The Bird Names for Birds movement argues that these names are like “verbal statues” and that the moment has come for the birding community to take a long, hard look at the institutions and systems that perpetuate white colonial ideals. It is indeed time for a creative shift in bird naming conventions so they may reflect values such as inclusivity and diversity in our society. In April 2021, the American Ornithological Society convened a “Community Congress on Eponymous English Bird Names” specifically to address issues of taxonomy for common bird names in the English language. As they aptly put it, the current discussions about surrounding eponyms sit “at the intersection of taxonomic stability and social justice concerns.” Many ornithologists and birding communities are enthusiastic and supportive of this shift, as evidenced by the popularity of the hashtag #BirdNamesForBirds on social media platforms. It is part of a broader trend towards decolonization as well as an understanding that humans are part of nature, not its owners. As ornithological illustrator Liz Clayton-Fuller observed in an interview for this article, “there is no ownership over nature, nor should there be. The truth is, we are active agents in the creation of the reality we want to live in.”

This renaming process parallels the timely push to remove the statues of Confederate figures throughout the South. Black Lives Matter created real momentum for addressing the wide-ranging impacts of white supremacy in the United States and around the globe, and also raised important questions that affect the scientific community: how do we meaningfully dismantle systems of oppression that have been around for so long? How do we deal with this when it comes to taxonomies? Missing from these community discussions are Indigenous perspectives on bird names.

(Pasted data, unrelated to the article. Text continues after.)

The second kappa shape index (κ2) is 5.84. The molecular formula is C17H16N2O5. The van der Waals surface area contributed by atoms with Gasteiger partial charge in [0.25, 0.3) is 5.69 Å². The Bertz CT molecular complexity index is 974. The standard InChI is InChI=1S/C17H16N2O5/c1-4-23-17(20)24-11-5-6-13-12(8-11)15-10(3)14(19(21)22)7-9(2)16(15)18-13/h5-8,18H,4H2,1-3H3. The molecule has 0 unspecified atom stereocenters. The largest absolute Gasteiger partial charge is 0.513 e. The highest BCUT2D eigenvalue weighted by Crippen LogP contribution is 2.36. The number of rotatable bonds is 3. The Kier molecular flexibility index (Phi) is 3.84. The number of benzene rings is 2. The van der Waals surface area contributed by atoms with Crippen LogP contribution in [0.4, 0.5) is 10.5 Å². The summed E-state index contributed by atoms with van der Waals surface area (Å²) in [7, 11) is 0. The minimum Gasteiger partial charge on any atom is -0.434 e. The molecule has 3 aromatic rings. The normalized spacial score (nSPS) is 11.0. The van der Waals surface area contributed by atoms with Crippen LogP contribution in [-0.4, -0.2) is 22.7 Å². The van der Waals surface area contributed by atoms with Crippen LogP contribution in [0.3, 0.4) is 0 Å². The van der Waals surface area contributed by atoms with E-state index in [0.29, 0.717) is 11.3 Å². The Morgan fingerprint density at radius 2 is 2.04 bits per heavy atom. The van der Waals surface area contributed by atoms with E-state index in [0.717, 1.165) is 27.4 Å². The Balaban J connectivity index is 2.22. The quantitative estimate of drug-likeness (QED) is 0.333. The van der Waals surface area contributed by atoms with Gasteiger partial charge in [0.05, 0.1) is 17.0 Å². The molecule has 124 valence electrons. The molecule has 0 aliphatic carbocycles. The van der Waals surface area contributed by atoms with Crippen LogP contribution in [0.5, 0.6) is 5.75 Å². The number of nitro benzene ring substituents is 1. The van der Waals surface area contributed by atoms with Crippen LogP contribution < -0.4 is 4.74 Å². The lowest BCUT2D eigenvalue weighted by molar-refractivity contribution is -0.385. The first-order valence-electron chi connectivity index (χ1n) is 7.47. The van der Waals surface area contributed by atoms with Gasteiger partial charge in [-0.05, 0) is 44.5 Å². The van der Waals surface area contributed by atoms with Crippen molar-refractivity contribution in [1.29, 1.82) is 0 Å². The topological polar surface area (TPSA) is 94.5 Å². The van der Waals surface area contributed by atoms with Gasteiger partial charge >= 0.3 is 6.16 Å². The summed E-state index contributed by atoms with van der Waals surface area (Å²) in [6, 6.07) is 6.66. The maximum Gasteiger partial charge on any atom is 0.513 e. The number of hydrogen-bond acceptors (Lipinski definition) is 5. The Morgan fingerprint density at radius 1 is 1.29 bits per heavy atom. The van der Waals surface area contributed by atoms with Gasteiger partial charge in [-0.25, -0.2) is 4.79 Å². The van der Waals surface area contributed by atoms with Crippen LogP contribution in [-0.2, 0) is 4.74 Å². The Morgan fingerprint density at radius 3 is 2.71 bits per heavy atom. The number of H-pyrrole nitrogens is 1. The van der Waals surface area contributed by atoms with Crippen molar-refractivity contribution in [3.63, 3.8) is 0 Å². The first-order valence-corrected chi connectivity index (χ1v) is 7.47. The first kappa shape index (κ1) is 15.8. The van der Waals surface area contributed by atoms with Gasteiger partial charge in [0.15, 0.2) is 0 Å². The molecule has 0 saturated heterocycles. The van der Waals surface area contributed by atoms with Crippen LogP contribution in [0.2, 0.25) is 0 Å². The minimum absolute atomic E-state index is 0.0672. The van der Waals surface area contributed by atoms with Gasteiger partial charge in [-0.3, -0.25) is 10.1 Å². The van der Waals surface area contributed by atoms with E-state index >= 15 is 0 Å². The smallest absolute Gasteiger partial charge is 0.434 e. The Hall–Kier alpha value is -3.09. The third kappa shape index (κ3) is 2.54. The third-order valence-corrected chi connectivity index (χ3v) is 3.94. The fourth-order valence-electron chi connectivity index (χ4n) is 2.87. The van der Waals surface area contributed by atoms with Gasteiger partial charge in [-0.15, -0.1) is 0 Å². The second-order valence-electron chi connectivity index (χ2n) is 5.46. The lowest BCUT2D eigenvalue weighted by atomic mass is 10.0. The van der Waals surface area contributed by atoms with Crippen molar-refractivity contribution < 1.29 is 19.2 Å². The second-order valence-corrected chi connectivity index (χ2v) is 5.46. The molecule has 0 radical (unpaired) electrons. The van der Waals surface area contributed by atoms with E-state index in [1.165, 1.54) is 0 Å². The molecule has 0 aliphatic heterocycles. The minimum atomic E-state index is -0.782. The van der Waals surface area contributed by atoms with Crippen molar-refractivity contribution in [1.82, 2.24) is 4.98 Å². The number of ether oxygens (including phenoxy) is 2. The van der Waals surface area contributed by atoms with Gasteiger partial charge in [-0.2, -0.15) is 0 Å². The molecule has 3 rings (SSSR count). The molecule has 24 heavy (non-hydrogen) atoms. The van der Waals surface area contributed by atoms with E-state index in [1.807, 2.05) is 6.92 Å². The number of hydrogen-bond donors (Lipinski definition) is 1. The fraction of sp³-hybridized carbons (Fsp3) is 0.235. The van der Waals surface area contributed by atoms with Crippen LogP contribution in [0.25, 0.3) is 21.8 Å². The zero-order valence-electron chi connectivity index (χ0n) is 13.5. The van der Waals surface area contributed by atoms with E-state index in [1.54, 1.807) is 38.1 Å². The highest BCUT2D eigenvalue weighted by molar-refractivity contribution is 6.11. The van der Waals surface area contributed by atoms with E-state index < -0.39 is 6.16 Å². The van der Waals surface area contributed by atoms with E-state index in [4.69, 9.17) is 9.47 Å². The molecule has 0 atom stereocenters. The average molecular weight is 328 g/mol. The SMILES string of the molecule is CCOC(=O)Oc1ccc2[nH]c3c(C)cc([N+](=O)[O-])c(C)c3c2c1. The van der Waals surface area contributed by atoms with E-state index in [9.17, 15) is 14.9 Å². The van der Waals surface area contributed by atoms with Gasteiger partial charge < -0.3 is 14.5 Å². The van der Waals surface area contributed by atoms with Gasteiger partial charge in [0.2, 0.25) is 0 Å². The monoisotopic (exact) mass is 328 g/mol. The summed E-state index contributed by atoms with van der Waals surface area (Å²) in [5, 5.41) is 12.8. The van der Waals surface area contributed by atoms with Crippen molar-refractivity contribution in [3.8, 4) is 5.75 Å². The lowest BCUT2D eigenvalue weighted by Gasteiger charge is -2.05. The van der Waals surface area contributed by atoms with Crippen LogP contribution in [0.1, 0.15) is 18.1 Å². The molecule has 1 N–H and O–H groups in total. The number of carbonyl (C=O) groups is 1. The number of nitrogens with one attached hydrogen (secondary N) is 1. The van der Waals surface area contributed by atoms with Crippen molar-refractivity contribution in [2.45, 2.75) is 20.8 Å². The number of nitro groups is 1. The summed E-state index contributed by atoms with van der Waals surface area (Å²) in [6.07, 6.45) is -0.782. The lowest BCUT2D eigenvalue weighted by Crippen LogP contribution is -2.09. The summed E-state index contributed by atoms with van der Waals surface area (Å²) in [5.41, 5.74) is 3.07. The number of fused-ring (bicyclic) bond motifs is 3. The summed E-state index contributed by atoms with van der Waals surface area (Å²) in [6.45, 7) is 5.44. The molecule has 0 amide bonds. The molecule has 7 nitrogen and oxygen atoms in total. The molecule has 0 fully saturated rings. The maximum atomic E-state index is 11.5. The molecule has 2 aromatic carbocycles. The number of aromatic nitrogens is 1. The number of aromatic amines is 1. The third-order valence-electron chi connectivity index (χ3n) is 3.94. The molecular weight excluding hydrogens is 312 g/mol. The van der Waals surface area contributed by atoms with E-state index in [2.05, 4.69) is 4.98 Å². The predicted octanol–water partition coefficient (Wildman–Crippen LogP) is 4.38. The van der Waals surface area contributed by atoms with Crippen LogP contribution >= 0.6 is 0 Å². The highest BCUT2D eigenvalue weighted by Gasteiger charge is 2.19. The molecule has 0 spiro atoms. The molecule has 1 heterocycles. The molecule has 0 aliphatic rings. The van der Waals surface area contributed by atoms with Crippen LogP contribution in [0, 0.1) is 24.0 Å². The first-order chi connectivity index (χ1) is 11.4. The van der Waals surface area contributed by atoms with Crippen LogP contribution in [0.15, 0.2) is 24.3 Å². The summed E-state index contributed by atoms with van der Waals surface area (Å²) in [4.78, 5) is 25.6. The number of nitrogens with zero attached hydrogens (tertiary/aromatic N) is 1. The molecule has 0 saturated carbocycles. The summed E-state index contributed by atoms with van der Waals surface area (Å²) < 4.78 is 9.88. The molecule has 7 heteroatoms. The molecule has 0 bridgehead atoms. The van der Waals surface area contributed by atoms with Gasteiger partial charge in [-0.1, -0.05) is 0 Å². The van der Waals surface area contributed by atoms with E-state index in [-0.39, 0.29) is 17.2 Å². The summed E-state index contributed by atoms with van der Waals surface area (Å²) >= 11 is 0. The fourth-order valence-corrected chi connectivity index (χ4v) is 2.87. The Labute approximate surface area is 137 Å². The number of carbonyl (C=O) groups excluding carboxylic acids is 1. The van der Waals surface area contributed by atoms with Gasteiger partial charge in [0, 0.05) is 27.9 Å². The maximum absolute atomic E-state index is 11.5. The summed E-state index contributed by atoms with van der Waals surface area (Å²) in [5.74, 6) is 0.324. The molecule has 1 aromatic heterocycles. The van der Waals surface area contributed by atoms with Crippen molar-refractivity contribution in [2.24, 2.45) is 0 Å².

White-crowned sparrow

White-crowned Sparrow / Darcy Barry, @darcyrbarry

Indigenous knowledge

The moment is ripe to not only topple eponymous names, but to include more Indigenous knowledge in the global conversation about birds. In a time of shifting power dynamics, the act of naming is a form of power. Assigning a name to something means giving it a symbolic designation that has the power to become part of our everyday lives and embedded into humanity’s collective memory. In the process of renaming common bird names, should we not consider what Indigenous knowledge has been erased or suppressed during centuries of colonization, and take the opportunity to restore it? These birds also had a multitude of indigenous names before European settlers arrived. Is it not important to know about indigenous naming systems and what knowledge they hold about local ecosystems?